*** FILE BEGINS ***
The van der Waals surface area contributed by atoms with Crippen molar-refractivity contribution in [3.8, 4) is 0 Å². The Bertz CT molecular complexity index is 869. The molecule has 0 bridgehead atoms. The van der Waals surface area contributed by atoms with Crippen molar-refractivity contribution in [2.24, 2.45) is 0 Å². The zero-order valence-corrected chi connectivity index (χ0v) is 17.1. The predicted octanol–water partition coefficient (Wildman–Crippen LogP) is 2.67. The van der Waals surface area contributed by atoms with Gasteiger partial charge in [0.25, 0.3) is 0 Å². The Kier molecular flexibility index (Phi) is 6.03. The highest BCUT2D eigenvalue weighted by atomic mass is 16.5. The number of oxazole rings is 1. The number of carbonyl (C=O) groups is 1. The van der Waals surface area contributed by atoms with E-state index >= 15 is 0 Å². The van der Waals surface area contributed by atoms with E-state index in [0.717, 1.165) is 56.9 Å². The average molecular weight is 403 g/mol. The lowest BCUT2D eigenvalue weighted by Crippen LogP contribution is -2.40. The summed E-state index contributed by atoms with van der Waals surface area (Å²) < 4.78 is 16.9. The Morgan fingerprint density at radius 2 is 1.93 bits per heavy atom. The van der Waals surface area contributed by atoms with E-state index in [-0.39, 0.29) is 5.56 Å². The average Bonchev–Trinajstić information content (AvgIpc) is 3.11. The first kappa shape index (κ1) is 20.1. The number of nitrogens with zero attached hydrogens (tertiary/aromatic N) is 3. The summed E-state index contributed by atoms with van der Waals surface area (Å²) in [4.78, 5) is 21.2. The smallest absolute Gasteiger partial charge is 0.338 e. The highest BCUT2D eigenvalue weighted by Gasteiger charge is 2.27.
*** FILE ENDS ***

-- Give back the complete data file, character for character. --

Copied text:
The van der Waals surface area contributed by atoms with Crippen molar-refractivity contribution in [3.8, 4) is 0 Å². The Bertz CT molecular complexity index is 869. The molecule has 0 bridgehead atoms. The van der Waals surface area contributed by atoms with Crippen molar-refractivity contribution in [2.24, 2.45) is 0 Å². The zero-order valence-corrected chi connectivity index (χ0v) is 17.1. The predicted octanol–water partition coefficient (Wildman–Crippen LogP) is 2.67. The van der Waals surface area contributed by atoms with Gasteiger partial charge in [0.25, 0.3) is 0 Å². The Kier molecular flexibility index (Phi) is 6.03. The highest BCUT2D eigenvalue weighted by atomic mass is 16.5. The number of oxazole rings is 1. The number of carbonyl (C=O) groups is 1. The van der Waals surface area contributed by atoms with E-state index >= 15 is 0 Å². The van der Waals surface area contributed by atoms with E-state index in [0.717, 1.165) is 56.9 Å². The average molecular weight is 403 g/mol. The lowest BCUT2D eigenvalue weighted by Crippen LogP contribution is -2.40. The summed E-state index contributed by atoms with van der Waals surface area (Å²) < 4.78 is 16.9. The Morgan fingerprint density at radius 2 is 1.93 bits per heavy atom. The van der Waals surface area contributed by atoms with E-state index in [-0.39, 0.29) is 5.56 Å². The average Bonchev–Trinajstić information content (AvgIpc) is 3.11. The first kappa shape index (κ1) is 20.1. The number of nitrogens with zero attached hydrogens (tertiary/aromatic N) is 3. The summed E-state index contributed by atoms with van der Waals surface area (Å²) in [4.78, 5) is 21.2. The smallest absolute Gasteiger partial charge is 0.338 e. The highest BCUT2D eigenvalue weighted by Gasteiger charge is 2.27.